USA TODAY Sports
The Miami Marlins signed a stopgap solution in left field, bringing back old fan favorite Juan Pierre to man the position. But a new fan favorite in prospect Christian Yelich might make his arrival soon as well.
The Miami Marlins did not want to start the season depending on their outfield "depth" in the minors to carry them in left or center field in 2013. Last season, both Bryan Petersen and Gorkys Hernandez got extended looks in the big leagues and looked awful at the plate, so in preparation for the upcoming season, the Marlins signed a stopgap solution in former fan favorite Juan Pierre. Pierre made his name with the Marlins in 2003 through 2005, and now he has returned to the place where he initially made his mark. Of course, the Marlins of today are drastically different than the competitive Marlins of the past, and Pierre is not exactly his 2003 self, so both sides have changed their roles.
1. Juan Pierre
2. Gorkys Hernandez
Minor League Depth: Bryan Petersen, Christian Yelich
In many ways, Pierre really has not changed that much since his days in 2003. His gameplan, generally speaking, remains very similar to what it has always been. Pierre's plan is to make contact on a lot of pitches (93.2 percent contact rate in 2012) and put the ball in play (6.2 percent strikeout rate). Once in play, he lets the luck dragon of batting average on balls in play do his bidding. On a good season, like in 2012, Pierre can look a little like his old self; he batted .307/.351/.371 (.320 wOBA) last season, and that represented his fourth-best career line. But when that luck is not on his side, as was the case in 2011, things can get ugly; with the Chicago White Sox that season, he hit just .279/.329/.327 (.296 wOBA) and, combined with some other factors, put up a below replacement level season.
So Pierre's destiny at the plate is controlled by the one variable in his game: the outcome on balls in play. Much of the rest of his game remains static year-to-year, from his strikeout rate to his walk rate (five to 6.5 percent in each of the last five seasons) to his absent power (career .066 ISO). It would be nice to also mention that Pierre's legendary baserunning skills also remained the same, but given that his 2011 season was so bad (27 of 44 in stolen bases) and his 2012 year so good (37 of 44), it is difficult to tell. Pierre is still quite fast, but whether we get a good version of his game or not remains to be seen.
On defense, Pierre has fallen quite far from when he was last with the team. He no longer has the appropriate range to play center field, and he is still the owner of one of the worst throwing arms in the game even from left field. But his range in left field is probably passable now, and he is almost certainly an upgrade over the bumbling Logan Morrison in Marlins Park's deep left field, so that has to be considered an advantage for the Fish.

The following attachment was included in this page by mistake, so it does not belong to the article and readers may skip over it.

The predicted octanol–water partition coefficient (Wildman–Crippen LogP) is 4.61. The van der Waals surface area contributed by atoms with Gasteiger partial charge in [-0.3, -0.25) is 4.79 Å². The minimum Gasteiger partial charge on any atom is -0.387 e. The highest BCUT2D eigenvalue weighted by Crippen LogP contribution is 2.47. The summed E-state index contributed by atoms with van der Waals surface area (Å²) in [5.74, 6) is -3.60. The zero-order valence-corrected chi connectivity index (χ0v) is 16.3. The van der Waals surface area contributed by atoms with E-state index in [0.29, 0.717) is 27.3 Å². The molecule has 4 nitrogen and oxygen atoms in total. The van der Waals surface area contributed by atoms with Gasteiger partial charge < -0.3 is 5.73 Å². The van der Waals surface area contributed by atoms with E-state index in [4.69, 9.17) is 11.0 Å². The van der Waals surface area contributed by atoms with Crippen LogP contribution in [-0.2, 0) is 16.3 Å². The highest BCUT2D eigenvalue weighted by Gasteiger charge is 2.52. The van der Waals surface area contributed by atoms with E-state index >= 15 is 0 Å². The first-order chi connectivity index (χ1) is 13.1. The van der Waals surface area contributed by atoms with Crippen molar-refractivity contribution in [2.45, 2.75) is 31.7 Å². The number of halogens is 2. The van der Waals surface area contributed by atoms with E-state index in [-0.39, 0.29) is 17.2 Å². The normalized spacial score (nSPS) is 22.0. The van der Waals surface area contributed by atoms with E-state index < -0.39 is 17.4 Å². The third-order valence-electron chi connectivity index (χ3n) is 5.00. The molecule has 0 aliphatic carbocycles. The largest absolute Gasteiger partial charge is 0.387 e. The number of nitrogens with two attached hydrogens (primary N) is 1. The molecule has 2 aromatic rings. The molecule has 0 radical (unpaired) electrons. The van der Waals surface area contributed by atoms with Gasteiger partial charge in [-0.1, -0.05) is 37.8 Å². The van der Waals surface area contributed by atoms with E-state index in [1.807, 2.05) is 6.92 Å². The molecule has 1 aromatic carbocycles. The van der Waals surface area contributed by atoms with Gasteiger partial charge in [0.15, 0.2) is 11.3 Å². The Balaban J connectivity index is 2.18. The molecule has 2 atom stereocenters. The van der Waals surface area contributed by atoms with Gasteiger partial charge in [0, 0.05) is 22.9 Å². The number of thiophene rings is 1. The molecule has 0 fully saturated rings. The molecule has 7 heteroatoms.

What else can really be said about a player who has been a constant for most of his career, even as the perception of his game has changed? Let's move right to the projections.
As you can see, opinions do not vary much about Pierre's 2013 performance. All of the projection systems see him somewhere around .280/.330/.330, and that is not necessarily a positive for the Marlins. The average wOBA of .300 continues the team-wide theme of terrible batting lines, though Pierre's numbers are the best we have projected thus far for anyone not named Logan Morrison.
Of course, Pierre's offensive performance is not complete without baserunning, so we should tack on an additional four runs above average for baserunning just in case. As for defense, calling Pierre a league average defender is a conservative bet, as his skills should translate decently, but the numbers have been mixed on his performance.
Projection: 630 PA, 1.0 WAR
This projection shows how little production Pierre can provide for the team. Because he is not a good hitter or defender in left field, his value is severely depressed, even after his typically good baserunning. The Marlins would be lucky to get much more than one win out of the 36-year-old Pierre.
The Rest of the Team
One interesting question for Pierre's projection may be why I only put him down for 630 plate appearances. After all, Pierre should be our leadoff hitter for 2013, and rarely ever gets hurt, having missed just 24 games in the last four seasons. So why is he only playing this much? Because there is an outside chance a new Marlins fan favorite, prospect Christian Yelich, makes his debut this season. If Yelich does debut for the team, it will undoubtedly be as a starting player, and splitting his time between left and / or center field may cut into Pierre's playing time. After all, Pierre is simply a stopgap for the Marlins and should not get in the way of the development of their next star outfielder, and Yelich's early performance in spring training has turned enough heads that he may come up even earlier than September.
As for the team's true backup outfielders, Gorkys Hernandez and Bryan Petersen are in a battle for the last outfield spot, and for the Fish, the answer may be as simple as preserving the player with no options remaining. Hernandez is a better defender than Petersen, but not by much, and Petersen does have the better bat, though that is not a blowout by any means either. While the preference should be towards Petersen, the Marlins should not toss out any players given their roster, even guys as marginal as Hernandez.